Written by Varun Ramadhyani
I still remember Zoe presenting us with the first cut. We were in an unoccupied classroom, the normal spot for 640’s weekly meetings back in early 2020.
“It’s 25 minutes.”
We all shut up and turned our heads. 25 minutes may not seem like much, but we had been working in the 8-12 minute timeframe for everything we had done up until that point (I think Par Avion and The Most Desirable both clock in at around 10 minutes or so.) This felt like new territory for 640, for me at least. Once Parker got the projector up and running, we sat down and watched the first cut of what I still consider to be 640’s best released film.
Varun had come by my apartment one afternoon a few weeks prior, saying he needed help with the mixing on some of the sound effects. The meeting boiled down to Varun and I sitting at my desk with Logic Pro open, as we listened through drones he had selected for the film. He needed something for the end, and felt like what he had was good, but wasn’t packing enough of a punch.
“Yeah, just a little bit.”
We sat there as I cranked the compression on the drone higher, and higher. Multiple types of distortions were tried out before we found something we were happy with. I couldn’t quite picture what Varun was planning on doing as we tested the limits of Logic’s guitar pedals, but I knew it was gonna be, at the very least, fucking crazy.
Aside from the sound work, I had read the script and been on set for one of the days of production for the film, so you’d think I would have some idea of what to expect. However, when we watched the first cut, I was totally taken aback. A Shadow Breathes is a remarkably focused and decisive film. For anyone who knows Varun though, I don’t know why I expected any less. A Shadow Breathes constructs a vivid world with very little. Excluding the final shot, there is no diegetic sound at all. The camerawork is simple for the most part too; the vast majority of the film is locked on a tripod. But that’s the thing, A Shadow Breathes doesn’t need dialogue or flashy camerawork to achieve its goal. The horror in A Shadow Breathes is found in the hypnotic ambience Varun builds throughout the piece. Alek’s bone-chilling voiceover as Pratik, coupled with the drones Varun selected, lay the bed for something that begins unsettling, and ends, well, frankly upsetting.
The film begins with a slow pedestal up (one of the few camera moves in the film) to Pratik in a classroom. Pratik describes (in V.O.) an incessant buzzing in his head. A buzzing that only continues to grow louder. As his journey begins, he drives to a spot in the forest to go through mementos left in a discreet box. These mementos are, presumably, tokens from past murders.
He fingers through jewelry, teeth, and shards of broken glass as Pratik drops cryptic lines of voiceover. The number of dissolves here would be overkill for almost any other film, but here, it creates an atmosphere that’s almost dream-like. It forces the viewer to never become too grounded in what’s happening in the film at the moment, and to remain lost in the atmospheric dread. From here, he begins to do what I can only describe as hunting for his next prey. He finds a college student who’s had one too many, and begins stalking him like a Hyena. Pratik is slow and methodical, yet entirely devoid of any sort of lust for what is about to transpire. Much more Anton Chigurh than Hannibal Lector.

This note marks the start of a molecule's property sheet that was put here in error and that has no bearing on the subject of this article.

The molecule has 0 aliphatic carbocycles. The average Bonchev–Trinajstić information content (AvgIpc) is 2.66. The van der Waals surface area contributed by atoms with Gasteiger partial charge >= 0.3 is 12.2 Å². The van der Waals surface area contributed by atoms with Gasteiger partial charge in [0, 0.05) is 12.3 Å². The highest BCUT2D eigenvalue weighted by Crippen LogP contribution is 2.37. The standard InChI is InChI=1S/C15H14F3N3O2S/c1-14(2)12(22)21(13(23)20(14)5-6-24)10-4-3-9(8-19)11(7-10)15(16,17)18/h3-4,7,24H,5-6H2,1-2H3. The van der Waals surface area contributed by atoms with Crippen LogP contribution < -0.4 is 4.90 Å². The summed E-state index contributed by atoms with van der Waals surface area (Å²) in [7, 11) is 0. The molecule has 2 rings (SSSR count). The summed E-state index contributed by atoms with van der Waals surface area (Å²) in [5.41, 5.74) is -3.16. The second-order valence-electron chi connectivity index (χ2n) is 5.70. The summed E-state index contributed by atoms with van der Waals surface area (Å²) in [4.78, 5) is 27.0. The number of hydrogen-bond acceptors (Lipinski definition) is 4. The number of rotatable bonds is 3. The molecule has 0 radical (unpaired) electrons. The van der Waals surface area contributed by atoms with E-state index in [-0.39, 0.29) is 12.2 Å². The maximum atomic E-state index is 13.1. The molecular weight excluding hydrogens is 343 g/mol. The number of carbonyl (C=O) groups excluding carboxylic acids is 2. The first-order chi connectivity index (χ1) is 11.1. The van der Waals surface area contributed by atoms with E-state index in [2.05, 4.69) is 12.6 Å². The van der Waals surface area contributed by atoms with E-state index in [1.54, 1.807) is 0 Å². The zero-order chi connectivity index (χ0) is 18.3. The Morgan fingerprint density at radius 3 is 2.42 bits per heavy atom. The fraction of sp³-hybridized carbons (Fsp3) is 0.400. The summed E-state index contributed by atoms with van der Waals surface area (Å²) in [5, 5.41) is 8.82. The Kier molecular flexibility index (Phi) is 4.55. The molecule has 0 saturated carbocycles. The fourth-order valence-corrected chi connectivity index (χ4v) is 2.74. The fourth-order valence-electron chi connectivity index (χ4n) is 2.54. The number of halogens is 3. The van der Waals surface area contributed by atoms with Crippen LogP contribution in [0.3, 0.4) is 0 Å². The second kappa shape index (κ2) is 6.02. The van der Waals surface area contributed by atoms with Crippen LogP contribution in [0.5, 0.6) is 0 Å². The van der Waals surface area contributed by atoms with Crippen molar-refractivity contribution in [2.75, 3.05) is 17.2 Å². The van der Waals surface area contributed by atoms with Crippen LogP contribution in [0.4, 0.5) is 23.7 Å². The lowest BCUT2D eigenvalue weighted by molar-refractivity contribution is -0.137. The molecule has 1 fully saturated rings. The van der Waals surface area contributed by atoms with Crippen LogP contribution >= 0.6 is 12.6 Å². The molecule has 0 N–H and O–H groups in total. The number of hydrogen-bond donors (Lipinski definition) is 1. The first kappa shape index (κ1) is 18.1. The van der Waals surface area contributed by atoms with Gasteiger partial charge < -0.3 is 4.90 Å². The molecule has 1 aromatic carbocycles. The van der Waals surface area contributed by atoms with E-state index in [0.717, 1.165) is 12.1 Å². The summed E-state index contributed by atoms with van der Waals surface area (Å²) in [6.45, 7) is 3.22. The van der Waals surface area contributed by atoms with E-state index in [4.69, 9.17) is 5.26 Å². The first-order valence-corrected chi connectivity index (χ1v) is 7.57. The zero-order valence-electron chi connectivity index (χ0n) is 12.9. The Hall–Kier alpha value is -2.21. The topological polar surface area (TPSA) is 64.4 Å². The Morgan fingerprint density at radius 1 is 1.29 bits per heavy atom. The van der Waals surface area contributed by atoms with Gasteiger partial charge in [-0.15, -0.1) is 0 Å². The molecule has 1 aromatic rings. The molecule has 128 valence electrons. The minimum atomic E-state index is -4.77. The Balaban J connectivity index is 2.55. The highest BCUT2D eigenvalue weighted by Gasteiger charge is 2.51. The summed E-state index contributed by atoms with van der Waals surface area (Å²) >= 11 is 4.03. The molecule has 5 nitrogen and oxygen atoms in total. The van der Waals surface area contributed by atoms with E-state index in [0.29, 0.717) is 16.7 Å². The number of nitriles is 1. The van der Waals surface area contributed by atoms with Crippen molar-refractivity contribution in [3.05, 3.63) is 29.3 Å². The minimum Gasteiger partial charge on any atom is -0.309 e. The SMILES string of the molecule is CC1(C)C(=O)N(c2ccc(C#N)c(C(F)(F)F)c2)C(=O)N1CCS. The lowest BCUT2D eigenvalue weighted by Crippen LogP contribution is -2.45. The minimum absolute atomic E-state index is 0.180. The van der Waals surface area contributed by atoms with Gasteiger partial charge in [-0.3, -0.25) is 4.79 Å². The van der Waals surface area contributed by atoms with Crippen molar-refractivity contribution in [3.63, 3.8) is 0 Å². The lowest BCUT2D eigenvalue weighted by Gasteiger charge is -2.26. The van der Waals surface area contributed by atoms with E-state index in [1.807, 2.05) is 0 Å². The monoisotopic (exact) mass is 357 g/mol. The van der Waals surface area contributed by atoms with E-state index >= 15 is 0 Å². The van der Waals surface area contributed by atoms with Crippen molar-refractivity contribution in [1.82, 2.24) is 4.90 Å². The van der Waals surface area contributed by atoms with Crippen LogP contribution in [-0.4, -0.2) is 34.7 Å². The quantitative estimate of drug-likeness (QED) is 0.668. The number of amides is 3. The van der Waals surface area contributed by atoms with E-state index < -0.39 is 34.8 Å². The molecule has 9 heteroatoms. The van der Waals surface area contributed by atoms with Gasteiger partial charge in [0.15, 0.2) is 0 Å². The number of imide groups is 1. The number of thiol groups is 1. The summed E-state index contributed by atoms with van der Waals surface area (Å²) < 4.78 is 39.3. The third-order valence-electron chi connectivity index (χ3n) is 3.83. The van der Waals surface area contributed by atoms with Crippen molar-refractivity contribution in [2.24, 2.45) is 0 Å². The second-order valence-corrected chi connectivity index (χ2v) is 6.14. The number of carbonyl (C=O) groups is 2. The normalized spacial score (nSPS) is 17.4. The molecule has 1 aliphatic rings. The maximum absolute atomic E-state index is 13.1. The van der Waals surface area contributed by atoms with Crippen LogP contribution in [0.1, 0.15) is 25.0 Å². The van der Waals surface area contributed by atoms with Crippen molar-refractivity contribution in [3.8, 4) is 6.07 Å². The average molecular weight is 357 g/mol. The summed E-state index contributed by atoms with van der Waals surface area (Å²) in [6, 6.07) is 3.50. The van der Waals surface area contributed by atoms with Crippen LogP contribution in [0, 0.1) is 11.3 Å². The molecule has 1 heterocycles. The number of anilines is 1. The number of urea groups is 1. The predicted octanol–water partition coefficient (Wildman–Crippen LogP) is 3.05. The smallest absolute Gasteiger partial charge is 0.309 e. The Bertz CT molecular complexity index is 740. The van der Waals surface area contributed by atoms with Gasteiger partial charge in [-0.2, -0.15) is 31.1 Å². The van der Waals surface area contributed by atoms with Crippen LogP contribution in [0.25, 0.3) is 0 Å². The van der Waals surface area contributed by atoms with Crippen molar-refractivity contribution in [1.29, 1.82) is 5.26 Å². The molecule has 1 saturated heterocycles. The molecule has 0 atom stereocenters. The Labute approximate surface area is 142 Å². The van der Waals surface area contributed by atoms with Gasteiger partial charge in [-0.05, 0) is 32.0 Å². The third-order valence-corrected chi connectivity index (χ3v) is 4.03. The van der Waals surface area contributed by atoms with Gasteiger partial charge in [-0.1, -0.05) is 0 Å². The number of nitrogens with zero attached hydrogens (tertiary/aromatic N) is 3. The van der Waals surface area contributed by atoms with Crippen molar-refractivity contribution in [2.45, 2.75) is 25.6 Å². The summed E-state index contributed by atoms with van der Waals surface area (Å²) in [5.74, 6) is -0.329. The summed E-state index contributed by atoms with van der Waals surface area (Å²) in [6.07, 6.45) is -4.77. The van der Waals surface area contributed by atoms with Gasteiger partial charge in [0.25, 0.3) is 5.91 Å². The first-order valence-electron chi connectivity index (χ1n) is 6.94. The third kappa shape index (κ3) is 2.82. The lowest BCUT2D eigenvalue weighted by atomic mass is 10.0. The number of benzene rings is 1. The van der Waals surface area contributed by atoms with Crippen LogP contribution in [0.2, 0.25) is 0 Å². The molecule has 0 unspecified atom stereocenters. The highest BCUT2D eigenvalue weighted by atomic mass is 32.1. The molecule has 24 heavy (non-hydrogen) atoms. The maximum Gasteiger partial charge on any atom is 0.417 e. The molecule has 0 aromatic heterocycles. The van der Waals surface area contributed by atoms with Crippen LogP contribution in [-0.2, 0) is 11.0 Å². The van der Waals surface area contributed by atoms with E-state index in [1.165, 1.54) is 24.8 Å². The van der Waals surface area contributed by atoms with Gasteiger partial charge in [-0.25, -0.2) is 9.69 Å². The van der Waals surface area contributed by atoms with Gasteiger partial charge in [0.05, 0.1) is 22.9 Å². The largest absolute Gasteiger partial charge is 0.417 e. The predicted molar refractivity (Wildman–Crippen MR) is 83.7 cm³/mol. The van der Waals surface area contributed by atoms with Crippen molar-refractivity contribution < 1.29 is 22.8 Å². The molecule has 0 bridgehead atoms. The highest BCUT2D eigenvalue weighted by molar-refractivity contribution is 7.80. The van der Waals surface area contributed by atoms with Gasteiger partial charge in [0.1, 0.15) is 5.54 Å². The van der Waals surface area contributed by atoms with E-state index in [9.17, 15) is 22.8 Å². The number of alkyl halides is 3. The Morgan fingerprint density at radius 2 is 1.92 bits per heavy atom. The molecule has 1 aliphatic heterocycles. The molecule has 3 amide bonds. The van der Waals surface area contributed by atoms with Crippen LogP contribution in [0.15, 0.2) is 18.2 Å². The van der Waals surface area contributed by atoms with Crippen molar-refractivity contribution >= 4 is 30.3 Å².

As Pratik’s soon-to-be victim is chaperoned home by a friend, the drones cut to dead silence. Pratik, appropriately, says “There is nothing here… only noise.” right as the drones are replaced by what might as well be a banshee’s shriek processed through a guitar amp. This is where the hypnosis of A Shadow Breathes begins to, much by design, overload. The formerly deliberate editing pace begins to pick up in a montage-like fashion. We see Pratik, smoking a cigarette as his target passes, and brief moments of the scene we’ve all been both waiting for and dreading.
One thing I would like to stress, as I think it gets lost in all the talk of terror and murder, is that this film is beautiful. My favorite sequence will always be the driving sequence that occurs in the first half of the film. As Pratik drives,unfocused blobs of light (bokeh for the film nerds) enter and leave the frame as if you are being transported to another dimension. And Varun holds on this sequence just long enough for you to truly get lost in it. The thing that I still have a tough time wrapping my head around is that the beauty A Shadow Breathes finds doesn’t detract from the horror, it ADDS to the sense of tension. It’s a constant back and forth of “Oh wow, this is a beautiful shot. Oh wow, I’m sick to my stomach.” The dread that builds throughout the film is just as visually stunning as it is, well, dreadful.
When the murder, at last, takes place, the weapon of choice being a pot of dead flowers on a nearby table, there is no satisfaction. The drones are gone, there’s no voiceover. The ambience is replaced with an uncomfortable sense of presence in the scene. You feel every creek, every movement, as Pratik inches towards his victim. When the grisly deed is done, the dramatic release is akin to watching a lion slaughter it’s prey on the Discovery Channel. Only difference being that once the lion finally gets the gazelle, it turns human again. We sit with Pratik, uncomfortably, as he grapples with what he’s just done. He lets out a blood-curdling scream, maybe in agony, maybe in terror. This isn’t something that anybody, Pratik especially, wanted to happen; this is something that had to happen.
Watch A Shadow Breathes, Directed by Varun Ramadhyani, here.